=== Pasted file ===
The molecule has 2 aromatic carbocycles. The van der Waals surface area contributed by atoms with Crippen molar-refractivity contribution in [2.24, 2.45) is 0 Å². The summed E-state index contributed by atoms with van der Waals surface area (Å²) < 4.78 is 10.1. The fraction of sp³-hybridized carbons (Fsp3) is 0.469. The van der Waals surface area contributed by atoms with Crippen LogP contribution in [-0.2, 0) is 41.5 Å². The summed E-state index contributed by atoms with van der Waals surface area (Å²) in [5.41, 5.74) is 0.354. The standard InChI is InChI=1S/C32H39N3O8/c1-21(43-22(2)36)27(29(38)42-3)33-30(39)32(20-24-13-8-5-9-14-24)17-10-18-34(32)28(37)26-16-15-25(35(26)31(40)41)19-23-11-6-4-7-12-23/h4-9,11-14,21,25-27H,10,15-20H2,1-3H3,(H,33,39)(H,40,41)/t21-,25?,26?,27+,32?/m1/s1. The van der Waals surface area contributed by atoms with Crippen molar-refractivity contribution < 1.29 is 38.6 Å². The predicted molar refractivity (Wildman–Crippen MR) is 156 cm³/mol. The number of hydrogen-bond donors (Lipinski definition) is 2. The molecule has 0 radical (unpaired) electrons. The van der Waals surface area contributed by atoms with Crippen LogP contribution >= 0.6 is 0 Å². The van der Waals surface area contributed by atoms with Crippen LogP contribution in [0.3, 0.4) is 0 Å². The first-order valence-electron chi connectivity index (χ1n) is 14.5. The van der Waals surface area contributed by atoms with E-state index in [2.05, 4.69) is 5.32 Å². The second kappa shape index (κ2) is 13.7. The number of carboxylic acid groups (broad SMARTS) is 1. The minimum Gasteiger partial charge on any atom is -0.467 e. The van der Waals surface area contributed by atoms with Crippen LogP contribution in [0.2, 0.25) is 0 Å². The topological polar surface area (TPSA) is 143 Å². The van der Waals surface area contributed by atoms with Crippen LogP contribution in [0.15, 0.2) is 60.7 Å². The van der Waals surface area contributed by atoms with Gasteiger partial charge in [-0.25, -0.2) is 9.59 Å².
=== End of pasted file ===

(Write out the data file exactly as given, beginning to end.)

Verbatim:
The molecule has 2 aromatic carbocycles. The van der Waals surface area contributed by atoms with Crippen molar-refractivity contribution in [2.24, 2.45) is 0 Å². The summed E-state index contributed by atoms with van der Waals surface area (Å²) < 4.78 is 10.1. The fraction of sp³-hybridized carbons (Fsp3) is 0.469. The van der Waals surface area contributed by atoms with Crippen LogP contribution in [-0.2, 0) is 41.5 Å². The summed E-state index contributed by atoms with van der Waals surface area (Å²) in [5.41, 5.74) is 0.354. The standard InChI is InChI=1S/C32H39N3O8/c1-21(43-22(2)36)27(29(38)42-3)33-30(39)32(20-24-13-8-5-9-14-24)17-10-18-34(32)28(37)26-16-15-25(35(26)31(40)41)19-23-11-6-4-7-12-23/h4-9,11-14,21,25-27H,10,15-20H2,1-3H3,(H,33,39)(H,40,41)/t21-,25?,26?,27+,32?/m1/s1. The van der Waals surface area contributed by atoms with Crippen molar-refractivity contribution < 1.29 is 38.6 Å². The predicted molar refractivity (Wildman–Crippen MR) is 156 cm³/mol. The number of hydrogen-bond donors (Lipinski definition) is 2. The molecule has 0 radical (unpaired) electrons. The van der Waals surface area contributed by atoms with Crippen LogP contribution >= 0.6 is 0 Å². The van der Waals surface area contributed by atoms with Crippen LogP contribution in [0.3, 0.4) is 0 Å². The first-order valence-electron chi connectivity index (χ1n) is 14.5. The van der Waals surface area contributed by atoms with E-state index in [2.05, 4.69) is 5.32 Å². The second kappa shape index (κ2) is 13.7. The number of carboxylic acid groups (broad SMARTS) is 1. The minimum Gasteiger partial charge on any atom is -0.467 e. The van der Waals surface area contributed by atoms with Crippen LogP contribution in [0.2, 0.25) is 0 Å². The topological polar surface area (TPSA) is 143 Å². The van der Waals surface area contributed by atoms with Crippen LogP contribution in [0.15, 0.2) is 60.7 Å². The van der Waals surface area contributed by atoms with Gasteiger partial charge in [-0.25, -0.2) is 9.59 Å².